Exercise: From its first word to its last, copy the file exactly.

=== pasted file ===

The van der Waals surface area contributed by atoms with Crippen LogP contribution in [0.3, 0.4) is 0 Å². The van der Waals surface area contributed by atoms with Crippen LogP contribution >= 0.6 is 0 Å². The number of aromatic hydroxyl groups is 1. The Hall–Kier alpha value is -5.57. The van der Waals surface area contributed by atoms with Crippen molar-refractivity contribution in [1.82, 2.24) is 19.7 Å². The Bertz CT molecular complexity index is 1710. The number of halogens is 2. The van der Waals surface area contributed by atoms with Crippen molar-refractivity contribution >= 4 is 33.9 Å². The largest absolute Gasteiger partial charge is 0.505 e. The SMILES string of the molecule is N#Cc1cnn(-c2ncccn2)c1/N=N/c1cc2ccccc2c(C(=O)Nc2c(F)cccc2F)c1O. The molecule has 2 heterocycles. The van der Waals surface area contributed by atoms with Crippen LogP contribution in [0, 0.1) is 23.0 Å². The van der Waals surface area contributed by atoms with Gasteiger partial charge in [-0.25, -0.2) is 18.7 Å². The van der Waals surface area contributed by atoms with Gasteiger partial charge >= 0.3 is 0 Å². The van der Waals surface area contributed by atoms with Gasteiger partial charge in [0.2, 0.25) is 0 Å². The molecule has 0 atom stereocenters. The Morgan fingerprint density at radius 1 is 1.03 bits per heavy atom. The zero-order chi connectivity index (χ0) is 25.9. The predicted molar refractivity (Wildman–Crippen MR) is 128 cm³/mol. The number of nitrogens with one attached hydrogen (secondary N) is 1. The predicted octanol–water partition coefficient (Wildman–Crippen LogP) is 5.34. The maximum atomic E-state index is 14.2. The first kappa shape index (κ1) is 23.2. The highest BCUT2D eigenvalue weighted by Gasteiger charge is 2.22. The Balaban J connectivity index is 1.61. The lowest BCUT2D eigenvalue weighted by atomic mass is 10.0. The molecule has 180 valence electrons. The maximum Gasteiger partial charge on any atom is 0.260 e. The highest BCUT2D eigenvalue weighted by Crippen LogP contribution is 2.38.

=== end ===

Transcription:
The van der Waals surface area contributed by atoms with Crippen LogP contribution in [0.3, 0.4) is 0 Å². The van der Waals surface area contributed by atoms with Crippen LogP contribution >= 0.6 is 0 Å². The number of aromatic hydroxyl groups is 1. The Hall–Kier alpha value is -5.57. The van der Waals surface area contributed by atoms with Crippen molar-refractivity contribution in [1.82, 2.24) is 19.7 Å². The Bertz CT molecular complexity index is 1710. The number of halogens is 2. The van der Waals surface area contributed by atoms with Crippen molar-refractivity contribution >= 4 is 33.9 Å². The largest absolute Gasteiger partial charge is 0.505 e. The SMILES string of the molecule is N#Cc1cnn(-c2ncccn2)c1/N=N/c1cc2ccccc2c(C(=O)Nc2c(F)cccc2F)c1O. The molecule has 2 heterocycles. The van der Waals surface area contributed by atoms with Crippen LogP contribution in [0, 0.1) is 23.0 Å². The van der Waals surface area contributed by atoms with Gasteiger partial charge in [-0.25, -0.2) is 18.7 Å². The van der Waals surface area contributed by atoms with Gasteiger partial charge >= 0.3 is 0 Å². The van der Waals surface area contributed by atoms with Gasteiger partial charge in [0.2, 0.25) is 0 Å². The molecule has 0 atom stereocenters. The Morgan fingerprint density at radius 1 is 1.03 bits per heavy atom. The zero-order chi connectivity index (χ0) is 25.9. The predicted molar refractivity (Wildman–Crippen MR) is 128 cm³/mol. The number of nitrogens with one attached hydrogen (secondary N) is 1. The predicted octanol–water partition coefficient (Wildman–Crippen LogP) is 5.34. The maximum atomic E-state index is 14.2. The first kappa shape index (κ1) is 23.2. The highest BCUT2D eigenvalue weighted by Gasteiger charge is 2.22. The Balaban J connectivity index is 1.61. The lowest BCUT2D eigenvalue weighted by atomic mass is 10.0. The molecule has 180 valence electrons. The maximum Gasteiger partial charge on any atom is 0.260 e. The highest BCUT2D eigenvalue weighted by Crippen LogP contribution is 2.38.